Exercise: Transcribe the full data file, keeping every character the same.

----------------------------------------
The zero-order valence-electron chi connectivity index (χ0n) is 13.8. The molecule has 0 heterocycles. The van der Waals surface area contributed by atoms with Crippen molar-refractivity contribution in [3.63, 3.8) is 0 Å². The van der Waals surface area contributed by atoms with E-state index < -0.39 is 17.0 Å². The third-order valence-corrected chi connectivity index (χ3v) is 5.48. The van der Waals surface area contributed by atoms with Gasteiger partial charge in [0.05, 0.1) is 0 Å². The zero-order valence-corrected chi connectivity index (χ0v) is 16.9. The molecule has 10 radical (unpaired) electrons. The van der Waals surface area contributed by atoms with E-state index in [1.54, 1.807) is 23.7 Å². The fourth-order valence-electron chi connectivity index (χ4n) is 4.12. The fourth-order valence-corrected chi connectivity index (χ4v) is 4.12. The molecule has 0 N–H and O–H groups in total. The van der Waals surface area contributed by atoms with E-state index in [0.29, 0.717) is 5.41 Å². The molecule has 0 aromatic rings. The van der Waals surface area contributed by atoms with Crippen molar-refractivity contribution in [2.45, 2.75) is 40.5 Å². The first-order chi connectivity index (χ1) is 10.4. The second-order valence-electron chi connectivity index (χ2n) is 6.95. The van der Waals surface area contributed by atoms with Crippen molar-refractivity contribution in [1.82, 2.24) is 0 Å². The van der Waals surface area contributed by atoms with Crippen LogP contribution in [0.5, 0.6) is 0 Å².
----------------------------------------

The zero-order valence-electron chi connectivity index (χ0n) is 13.8. The molecule has 0 heterocycles. The van der Waals surface area contributed by atoms with Crippen molar-refractivity contribution in [3.63, 3.8) is 0 Å². The van der Waals surface area contributed by atoms with E-state index < -0.39 is 17.0 Å². The third-order valence-corrected chi connectivity index (χ3v) is 5.48. The van der Waals surface area contributed by atoms with Gasteiger partial charge in [0.05, 0.1) is 0 Å². The zero-order valence-corrected chi connectivity index (χ0v) is 16.9. The molecule has 10 radical (unpaired) electrons. The van der Waals surface area contributed by atoms with E-state index in [1.54, 1.807) is 23.7 Å². The fourth-order valence-electron chi connectivity index (χ4n) is 4.12. The fourth-order valence-corrected chi connectivity index (χ4v) is 4.12. The molecule has 0 N–H and O–H groups in total. The van der Waals surface area contributed by atoms with E-state index in [0.29, 0.717) is 5.41 Å². The molecule has 0 aromatic rings. The van der Waals surface area contributed by atoms with Crippen molar-refractivity contribution in [2.45, 2.75) is 40.5 Å². The first-order chi connectivity index (χ1) is 10.4. The second-order valence-electron chi connectivity index (χ2n) is 6.95. The van der Waals surface area contributed by atoms with Crippen molar-refractivity contribution in [1.82, 2.24) is 0 Å². The van der Waals surface area contributed by atoms with Crippen LogP contribution in [0.5, 0.6) is 0 Å².